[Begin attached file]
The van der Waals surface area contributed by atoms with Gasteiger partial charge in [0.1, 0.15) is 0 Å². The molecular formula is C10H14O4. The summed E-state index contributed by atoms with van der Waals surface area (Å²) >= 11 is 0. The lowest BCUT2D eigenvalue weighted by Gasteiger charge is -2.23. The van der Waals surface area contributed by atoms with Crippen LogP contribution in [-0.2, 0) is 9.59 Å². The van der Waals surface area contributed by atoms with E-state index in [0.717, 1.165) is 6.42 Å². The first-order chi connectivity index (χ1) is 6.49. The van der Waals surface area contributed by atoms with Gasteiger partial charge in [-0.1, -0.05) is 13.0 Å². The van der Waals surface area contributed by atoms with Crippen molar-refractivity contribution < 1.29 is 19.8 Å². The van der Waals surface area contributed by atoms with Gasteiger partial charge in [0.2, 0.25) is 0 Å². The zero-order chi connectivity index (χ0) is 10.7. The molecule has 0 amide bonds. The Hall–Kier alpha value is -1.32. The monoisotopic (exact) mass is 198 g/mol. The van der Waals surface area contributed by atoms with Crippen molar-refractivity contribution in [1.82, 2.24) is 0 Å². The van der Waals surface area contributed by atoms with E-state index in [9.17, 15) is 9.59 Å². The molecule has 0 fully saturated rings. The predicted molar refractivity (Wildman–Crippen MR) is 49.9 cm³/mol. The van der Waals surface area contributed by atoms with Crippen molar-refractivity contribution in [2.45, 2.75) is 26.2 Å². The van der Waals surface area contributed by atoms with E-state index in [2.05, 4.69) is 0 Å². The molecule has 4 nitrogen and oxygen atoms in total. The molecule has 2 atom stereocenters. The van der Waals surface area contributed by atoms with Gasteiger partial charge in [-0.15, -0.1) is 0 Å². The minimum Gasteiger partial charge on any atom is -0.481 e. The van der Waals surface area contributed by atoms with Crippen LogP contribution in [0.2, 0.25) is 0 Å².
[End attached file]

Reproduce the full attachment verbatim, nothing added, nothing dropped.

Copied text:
The van der Waals surface area contributed by atoms with Gasteiger partial charge in [0.1, 0.15) is 0 Å². The molecular formula is C10H14O4. The summed E-state index contributed by atoms with van der Waals surface area (Å²) >= 11 is 0. The lowest BCUT2D eigenvalue weighted by Gasteiger charge is -2.23. The van der Waals surface area contributed by atoms with Crippen LogP contribution in [-0.2, 0) is 9.59 Å². The van der Waals surface area contributed by atoms with E-state index in [0.717, 1.165) is 6.42 Å². The first-order chi connectivity index (χ1) is 6.49. The van der Waals surface area contributed by atoms with Gasteiger partial charge in [-0.1, -0.05) is 13.0 Å². The van der Waals surface area contributed by atoms with Crippen molar-refractivity contribution < 1.29 is 19.8 Å². The van der Waals surface area contributed by atoms with Gasteiger partial charge in [0.2, 0.25) is 0 Å². The zero-order chi connectivity index (χ0) is 10.7. The molecule has 0 amide bonds. The Hall–Kier alpha value is -1.32. The monoisotopic (exact) mass is 198 g/mol. The van der Waals surface area contributed by atoms with Crippen molar-refractivity contribution in [1.82, 2.24) is 0 Å². The van der Waals surface area contributed by atoms with E-state index in [9.17, 15) is 9.59 Å². The molecule has 0 fully saturated rings. The predicted molar refractivity (Wildman–Crippen MR) is 49.9 cm³/mol. The van der Waals surface area contributed by atoms with Crippen molar-refractivity contribution in [2.45, 2.75) is 26.2 Å². The van der Waals surface area contributed by atoms with E-state index in [2.05, 4.69) is 0 Å². The molecule has 4 nitrogen and oxygen atoms in total. The molecule has 2 atom stereocenters. The van der Waals surface area contributed by atoms with Gasteiger partial charge in [-0.15, -0.1) is 0 Å². The minimum Gasteiger partial charge on any atom is -0.481 e. The van der Waals surface area contributed by atoms with Crippen LogP contribution in [0.2, 0.25) is 0 Å².